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Obama's Signing Of JOBS Act Likely Won't Dim GOP Charge He's Anti-Jobs

President Obama signed the Jumpstart Our Business Startups (or JOBS) Act into law Thursday, legislation meant to make it easier for entrepreneurs to get investor financing that helps them add workers. Does that mean it will be harder for Republicans to frame Obama as anti-jobs?

"Well, if it works, it will make it harder," said Craig Shirley, a longtime conservative political strategist and writer who runs a Washington, D.C.-area public-affairs firm.

But there isn't enough time between now and Election Day for the law to fully take effect: Regulators have 270 days to write some of the required new rules, for instance, and only 215 days are left before Nov. 6. So it's unlikely voters will have much evidence by then that the law is working, or not.

"It gives (Obama) something to hang his hat on," Shirley said. But there's no shortage of other economic issues for Republicans to go after the president on, he said. "Federal spending and its impact on the economy, taking money out of the private sector."

Over at Americans for Prosperity, the Washington, D.C.-based conservative advocacy group, vice president for policy Phil Kerpen agreed that from the Republican perspective, Thursday was more a momentary truce and that Obama's record would still provide plenty of targets.

"I think the criticisms the Republicans had of the president are so broad in scope and sort of go to the core of his whole philosophy of governance that I don't think they're affected by him doing one positive thing," Kerpen said.

Also, even though the new law is known by the acronym JOBS, and jobs are very much on the minds of voters, Kerpen didn't think the legislation was likely to become much of a factor with average voters.

"I don't know how interested most most people are in an issue like this," he said. "It's certainly not top-of-mind for most people sitting around the kitchen table, you know, 'How easy will it be for companies to access public capital markets?' "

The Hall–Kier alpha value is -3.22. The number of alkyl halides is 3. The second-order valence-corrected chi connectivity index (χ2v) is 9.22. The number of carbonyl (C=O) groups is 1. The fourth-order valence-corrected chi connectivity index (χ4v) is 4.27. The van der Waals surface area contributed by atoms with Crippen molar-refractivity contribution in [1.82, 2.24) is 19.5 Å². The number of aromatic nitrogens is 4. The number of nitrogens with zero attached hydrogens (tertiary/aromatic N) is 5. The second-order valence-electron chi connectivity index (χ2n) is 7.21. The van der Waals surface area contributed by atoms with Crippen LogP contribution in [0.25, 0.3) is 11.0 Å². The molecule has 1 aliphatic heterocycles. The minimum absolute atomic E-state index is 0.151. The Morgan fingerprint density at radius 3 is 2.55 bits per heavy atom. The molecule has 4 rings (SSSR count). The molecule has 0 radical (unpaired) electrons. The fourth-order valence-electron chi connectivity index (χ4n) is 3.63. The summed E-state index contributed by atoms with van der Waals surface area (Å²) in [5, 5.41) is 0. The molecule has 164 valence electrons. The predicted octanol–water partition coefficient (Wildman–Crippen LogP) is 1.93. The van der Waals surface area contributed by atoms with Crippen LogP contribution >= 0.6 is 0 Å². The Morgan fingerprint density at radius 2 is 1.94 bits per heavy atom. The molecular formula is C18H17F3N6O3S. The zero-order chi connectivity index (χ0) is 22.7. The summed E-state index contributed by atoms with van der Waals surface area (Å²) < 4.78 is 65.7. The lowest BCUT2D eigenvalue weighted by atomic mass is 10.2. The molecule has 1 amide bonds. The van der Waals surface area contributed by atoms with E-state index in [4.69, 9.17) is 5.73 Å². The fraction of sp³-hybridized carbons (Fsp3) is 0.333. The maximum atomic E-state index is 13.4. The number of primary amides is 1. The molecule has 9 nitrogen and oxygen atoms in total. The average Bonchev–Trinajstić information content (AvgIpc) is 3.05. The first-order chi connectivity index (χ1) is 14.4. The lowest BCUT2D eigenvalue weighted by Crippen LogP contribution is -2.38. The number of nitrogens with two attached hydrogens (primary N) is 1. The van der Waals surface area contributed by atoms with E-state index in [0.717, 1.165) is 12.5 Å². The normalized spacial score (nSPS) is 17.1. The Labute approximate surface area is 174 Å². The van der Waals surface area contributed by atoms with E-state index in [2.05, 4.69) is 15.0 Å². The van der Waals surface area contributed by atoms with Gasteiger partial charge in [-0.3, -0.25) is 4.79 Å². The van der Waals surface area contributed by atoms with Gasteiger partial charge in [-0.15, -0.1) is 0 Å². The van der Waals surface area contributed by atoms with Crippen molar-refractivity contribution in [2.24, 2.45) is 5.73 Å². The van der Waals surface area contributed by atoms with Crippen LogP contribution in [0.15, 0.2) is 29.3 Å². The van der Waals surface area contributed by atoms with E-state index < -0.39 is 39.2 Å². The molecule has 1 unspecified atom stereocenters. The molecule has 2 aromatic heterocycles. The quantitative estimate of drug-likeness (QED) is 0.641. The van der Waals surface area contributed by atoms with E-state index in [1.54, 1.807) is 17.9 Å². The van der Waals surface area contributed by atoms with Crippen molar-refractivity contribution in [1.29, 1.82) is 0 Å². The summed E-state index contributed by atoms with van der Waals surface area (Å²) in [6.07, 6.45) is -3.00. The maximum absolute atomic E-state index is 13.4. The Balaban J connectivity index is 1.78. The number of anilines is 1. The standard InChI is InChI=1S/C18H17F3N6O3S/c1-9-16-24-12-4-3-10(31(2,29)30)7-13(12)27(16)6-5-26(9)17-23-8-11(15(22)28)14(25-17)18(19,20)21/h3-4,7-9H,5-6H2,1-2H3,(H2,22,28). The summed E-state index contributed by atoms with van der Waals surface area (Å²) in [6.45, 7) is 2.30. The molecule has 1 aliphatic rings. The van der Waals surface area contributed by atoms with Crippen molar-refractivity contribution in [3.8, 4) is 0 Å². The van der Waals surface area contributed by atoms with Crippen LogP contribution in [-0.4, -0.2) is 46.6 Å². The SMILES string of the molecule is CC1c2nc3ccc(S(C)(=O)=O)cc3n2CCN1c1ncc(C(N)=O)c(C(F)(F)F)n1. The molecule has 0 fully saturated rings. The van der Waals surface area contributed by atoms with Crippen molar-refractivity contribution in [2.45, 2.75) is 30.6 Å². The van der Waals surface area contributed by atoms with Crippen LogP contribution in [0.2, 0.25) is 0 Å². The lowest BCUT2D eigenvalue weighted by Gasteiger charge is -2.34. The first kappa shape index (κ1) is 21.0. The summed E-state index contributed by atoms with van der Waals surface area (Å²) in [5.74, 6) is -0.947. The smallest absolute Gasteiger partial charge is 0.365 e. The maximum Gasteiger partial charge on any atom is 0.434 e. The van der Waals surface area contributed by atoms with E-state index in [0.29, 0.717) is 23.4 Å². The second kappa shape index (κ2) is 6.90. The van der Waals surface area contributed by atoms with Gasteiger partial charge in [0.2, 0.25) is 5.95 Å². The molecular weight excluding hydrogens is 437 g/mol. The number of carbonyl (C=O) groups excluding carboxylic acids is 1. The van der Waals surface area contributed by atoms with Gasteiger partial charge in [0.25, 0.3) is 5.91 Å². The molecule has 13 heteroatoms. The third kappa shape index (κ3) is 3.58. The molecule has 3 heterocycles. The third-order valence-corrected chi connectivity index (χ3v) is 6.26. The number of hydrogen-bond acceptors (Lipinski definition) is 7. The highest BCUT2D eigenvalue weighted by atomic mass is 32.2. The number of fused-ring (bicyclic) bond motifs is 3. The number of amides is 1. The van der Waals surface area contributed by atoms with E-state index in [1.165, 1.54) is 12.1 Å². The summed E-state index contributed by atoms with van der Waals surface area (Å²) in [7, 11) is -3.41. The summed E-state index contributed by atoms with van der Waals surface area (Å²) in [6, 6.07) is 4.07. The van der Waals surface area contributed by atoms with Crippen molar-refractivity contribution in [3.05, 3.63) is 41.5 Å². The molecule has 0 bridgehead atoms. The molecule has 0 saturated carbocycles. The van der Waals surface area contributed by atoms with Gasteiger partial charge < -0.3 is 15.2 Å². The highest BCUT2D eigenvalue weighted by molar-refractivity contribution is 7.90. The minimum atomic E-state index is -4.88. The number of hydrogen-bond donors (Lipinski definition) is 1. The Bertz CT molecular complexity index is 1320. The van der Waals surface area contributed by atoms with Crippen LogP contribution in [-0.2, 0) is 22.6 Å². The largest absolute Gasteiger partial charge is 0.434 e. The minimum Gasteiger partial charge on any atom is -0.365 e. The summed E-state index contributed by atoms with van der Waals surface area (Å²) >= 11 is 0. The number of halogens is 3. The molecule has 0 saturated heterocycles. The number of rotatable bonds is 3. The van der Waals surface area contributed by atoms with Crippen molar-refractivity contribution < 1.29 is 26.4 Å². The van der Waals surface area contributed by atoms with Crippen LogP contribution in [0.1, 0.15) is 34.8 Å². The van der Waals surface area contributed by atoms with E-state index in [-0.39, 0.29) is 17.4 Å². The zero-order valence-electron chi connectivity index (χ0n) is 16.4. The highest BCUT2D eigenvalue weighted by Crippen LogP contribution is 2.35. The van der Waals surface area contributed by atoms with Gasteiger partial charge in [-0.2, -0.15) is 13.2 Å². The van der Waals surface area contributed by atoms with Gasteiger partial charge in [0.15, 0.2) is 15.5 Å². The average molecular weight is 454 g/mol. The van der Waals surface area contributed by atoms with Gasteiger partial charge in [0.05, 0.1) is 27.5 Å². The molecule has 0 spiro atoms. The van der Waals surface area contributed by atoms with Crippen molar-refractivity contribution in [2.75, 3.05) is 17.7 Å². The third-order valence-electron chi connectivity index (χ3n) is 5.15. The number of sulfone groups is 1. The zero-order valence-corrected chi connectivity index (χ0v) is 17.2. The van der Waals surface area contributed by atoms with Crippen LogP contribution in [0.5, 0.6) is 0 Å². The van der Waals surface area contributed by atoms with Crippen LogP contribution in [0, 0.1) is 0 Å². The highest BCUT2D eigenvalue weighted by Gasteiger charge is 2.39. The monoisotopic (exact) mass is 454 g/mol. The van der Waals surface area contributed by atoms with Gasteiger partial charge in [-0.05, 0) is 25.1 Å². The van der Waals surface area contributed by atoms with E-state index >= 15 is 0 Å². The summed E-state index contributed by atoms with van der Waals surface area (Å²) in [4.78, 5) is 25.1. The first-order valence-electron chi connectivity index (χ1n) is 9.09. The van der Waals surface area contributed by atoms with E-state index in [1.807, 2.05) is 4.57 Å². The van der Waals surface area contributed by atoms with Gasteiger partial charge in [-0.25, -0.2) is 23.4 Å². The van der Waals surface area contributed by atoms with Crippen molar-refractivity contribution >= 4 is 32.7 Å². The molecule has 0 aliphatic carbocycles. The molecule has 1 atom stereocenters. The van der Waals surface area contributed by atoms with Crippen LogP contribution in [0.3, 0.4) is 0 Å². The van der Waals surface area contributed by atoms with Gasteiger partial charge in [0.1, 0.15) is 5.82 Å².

If anything, Kerpen thought any political effect would likely be a wash since both sides could lay claim to the legislation.

"It's going to be hard for them to gain political advantage because this is something Republicans supported as well," he said. "What's the political pitch here from the president, that 'I can get something done?' I guess there's that.

"But this doesn't fit in neatly with his speech about how Republicans all want dirtier air and dirtier water and Down syndrome children to suffer and by the way, they had this great idea I signed the other day. I don't know if this is something he can use to great effect given that his political opponents supported as well."

The fact that the president and congressional Republicans were able to agree on not just the JOBS Act but the STOCK Act, which the president signed the day before, could lead some to believe that both were more about election-year politics than anything else, especially since critics have pointed to weaknesses in both.

The JOBS Act may open the door to financial scams, critics say, while the STOCK act has loopholes that could keep it from being effective in terms of preventing congressional insiders from benefiting financially from information they learn about industries and companies through doing their jobs as lawmakers or staff.

But Darrell West, who unlike Kerpen and Shirley is not a Republican strategist but instead heads the governance program at the Brookings Institution, thinks such suspicions of motives aren't fair.

"I think that's overly cynical," West said. "Each bill has some noteworthy provisions that will help to address the issues that they're seeking to deal with. They're not revolutionary pieces of legislation but they push the ball along in ways that are helpful.

"Especially on the JOBS Act. They specifically made some changes designed to encourage entrepreneurship. And we know that small and medium-sized businesses are the economic engine. So that's the part where we should feel most optimistic."

Copyright 2012 National Public Radio. To see more, visit http://www.npr.org/.

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